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Leo Kanner: Father of Child Psychiatry

News from the Johns Hopkins Department of Psychiatry and Behavioral Sciences

Leo Kanner
Dr. Leo Kanner

A Mississippi child so unusual that he “failed to pay the slightest attention to Santa Claus in full regalia” became the first of 11 case studies Leo Kanner wrote about in Autistic Disturbances of Affective Contact, his 1943 monograph that established autism as a childhood psychiatric disorder. Kanner was also first to apply the word “autism” to the illness.

By the time he wrote the article, psychiatrist Kanner was in top form, his insightfulness evident:

The parents, grandparents and collaterals are persons strongly preoccupied with abstractions of a scientific, literary or artistic nature and are limited in genuine interest in people. We must assume, then, these children are born with an innate inability to form the usual biologically provided affective contact.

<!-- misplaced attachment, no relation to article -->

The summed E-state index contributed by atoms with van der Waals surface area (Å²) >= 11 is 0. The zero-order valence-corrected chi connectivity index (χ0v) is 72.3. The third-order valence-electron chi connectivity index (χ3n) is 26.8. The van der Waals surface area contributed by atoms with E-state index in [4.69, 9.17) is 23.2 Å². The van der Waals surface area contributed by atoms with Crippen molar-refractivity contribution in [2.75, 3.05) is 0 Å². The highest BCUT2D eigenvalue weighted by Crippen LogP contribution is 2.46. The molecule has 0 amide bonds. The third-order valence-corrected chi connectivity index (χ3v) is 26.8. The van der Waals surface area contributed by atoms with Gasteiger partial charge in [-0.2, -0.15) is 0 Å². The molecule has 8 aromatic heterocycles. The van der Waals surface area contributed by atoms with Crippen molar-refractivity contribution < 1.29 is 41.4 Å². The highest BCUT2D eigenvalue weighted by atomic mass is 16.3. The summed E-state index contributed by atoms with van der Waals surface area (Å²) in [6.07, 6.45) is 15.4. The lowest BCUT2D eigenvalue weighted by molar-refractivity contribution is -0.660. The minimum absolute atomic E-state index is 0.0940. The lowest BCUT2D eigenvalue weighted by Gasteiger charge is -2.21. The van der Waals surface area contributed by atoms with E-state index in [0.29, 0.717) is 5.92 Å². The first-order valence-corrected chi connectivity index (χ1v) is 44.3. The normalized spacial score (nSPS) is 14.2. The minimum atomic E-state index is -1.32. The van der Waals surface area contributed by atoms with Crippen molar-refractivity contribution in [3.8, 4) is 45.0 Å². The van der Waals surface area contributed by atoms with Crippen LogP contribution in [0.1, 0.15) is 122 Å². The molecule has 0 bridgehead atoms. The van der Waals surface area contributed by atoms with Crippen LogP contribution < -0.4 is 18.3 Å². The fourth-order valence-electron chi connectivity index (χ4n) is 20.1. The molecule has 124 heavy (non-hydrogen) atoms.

A physician and electrocardiologist, Kanner had emigrated in 1924 from Berlin to a state hospital in Yankton, South Dakota. There, rampant free time let him read widely on pediatric psychiatry. By 1928, articles he’d written had caught the eye of Adolph Meyer, who invited him to join the famous Phipps Clinic at Johns Hopkins.       

Two years later, he’d started this country’s first pediatric psychiatry service—an event we celebrate with this year’s 75th anniversary of continuing care at Hopkins. “Children were referred here,” Kanner wrote, “from everywhere!” His defining text on child psychiatry came shortly after.

Find other Hopkins Newsletter articles from past issues.

  

 

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